“If the predictions come true, Sturgeon and Salmond, the two leaders facing the courts and turned into enemies, will have to sit down and discuss the path to independence,” he wrote earlier this week.

In Canada, where the Scottish independence issue is also carefully watched by observers for the possible influence the outcome could have on its own breakaway territory, Quebec, columnist Pat Murphy of Troy Media argues the changed landscape post-Brexit should allow for a second referendum, if the SNP gains a majority on Thursday.

He also compares the popularity of Ms Sturgeon to Canada’s own Prime Minister, saying the First Minister has a “Scottish-style common touch”.

“Like Canadian Prime Minister Justin Trudeau, she has the ability to slough off scandals that would cripple many other politicians,” he says.

Also across the Atlantic, a New Yorker piece which said Mr Salmond “chuckled” as he claimed that he could have “destroyed” Ms Sturgeon if he had wanted to, has been widely reported due to the controversy and intrigue surrounding his remarks.

Meanwhile, an in-depth profile of Ms Sturgeon by American magazine The Atlantic on Wednesday warned the state of uncertainty surrounding independence was stifling political debate, pointing to SNP failures such as the education attainment gap.

“The current state of suspended animation might be wonderful for Nicola Sturgeon’s party, but it is deeply corrosive to political debate in Scotland,” writes journalist Helen Lewis.

In Iran, where earlier this week reports claimed that cyber specialists working on behalf of the regime there were targeting Scottish voters by posing as pro-independence users on Twitter and Facebook, state news agency Isna has run straightforward pieces on the Scottish election.

However, a short, factual article published on Wednesday was illustrated with a graphic showing Scotland being chopped off the top of Britain with a pair of giant scissors.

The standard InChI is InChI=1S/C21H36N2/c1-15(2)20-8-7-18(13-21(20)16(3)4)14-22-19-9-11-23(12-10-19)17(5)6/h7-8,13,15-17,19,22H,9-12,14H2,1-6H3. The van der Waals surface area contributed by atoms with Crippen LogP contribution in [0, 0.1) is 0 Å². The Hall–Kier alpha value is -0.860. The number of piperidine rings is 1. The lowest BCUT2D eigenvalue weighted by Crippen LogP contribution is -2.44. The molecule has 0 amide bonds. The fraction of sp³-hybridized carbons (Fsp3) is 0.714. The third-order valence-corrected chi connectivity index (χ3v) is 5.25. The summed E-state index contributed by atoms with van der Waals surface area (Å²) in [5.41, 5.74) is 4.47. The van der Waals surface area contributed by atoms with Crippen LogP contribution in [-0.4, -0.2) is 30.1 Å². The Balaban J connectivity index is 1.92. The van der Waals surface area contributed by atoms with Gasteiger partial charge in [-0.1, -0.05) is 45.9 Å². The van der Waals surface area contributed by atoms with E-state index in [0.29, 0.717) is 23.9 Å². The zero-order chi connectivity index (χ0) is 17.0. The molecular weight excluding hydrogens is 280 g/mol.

Russia Today, where both Mr Salmond and candidate Tasmina Ahmed-Sheikh – as well as All For Unity party leader George Galloway – have hosted shows, has remained surprisingly quiet on the topic.

Russia’s Gazeta newspaper last week ran a feature entitled “From Scotland to Wales: how Britain is falling apart”.

However, the article quotes expert Igor Kovalev, first deputy dean for science of the Faculty of World Economy and International Affairs at Moscow’s HSE University, who confidently states that a second referendum will be successfully blocked by Prime Minister Boris Johnson.

“The Scottish nationalists, of course, want to hold a second referendum, but no-one will let them do it,” he says.

In Romania, the reporting on Scotland’s election campaign, perhaps understandably, focuses on derogatory and allegedly racist comments made on Twitter about Romanian beggars by Alba candidate Alex Arthur.

Bucharest-based Media outlet Digi24 reported recently on what it described as the “outrageous” comments made by Mr Arthur last year, in which he claimed that Romanians begging on the streets of Edinburgh “ain’t hungry” and were “as fat as big juicy over fed pigs".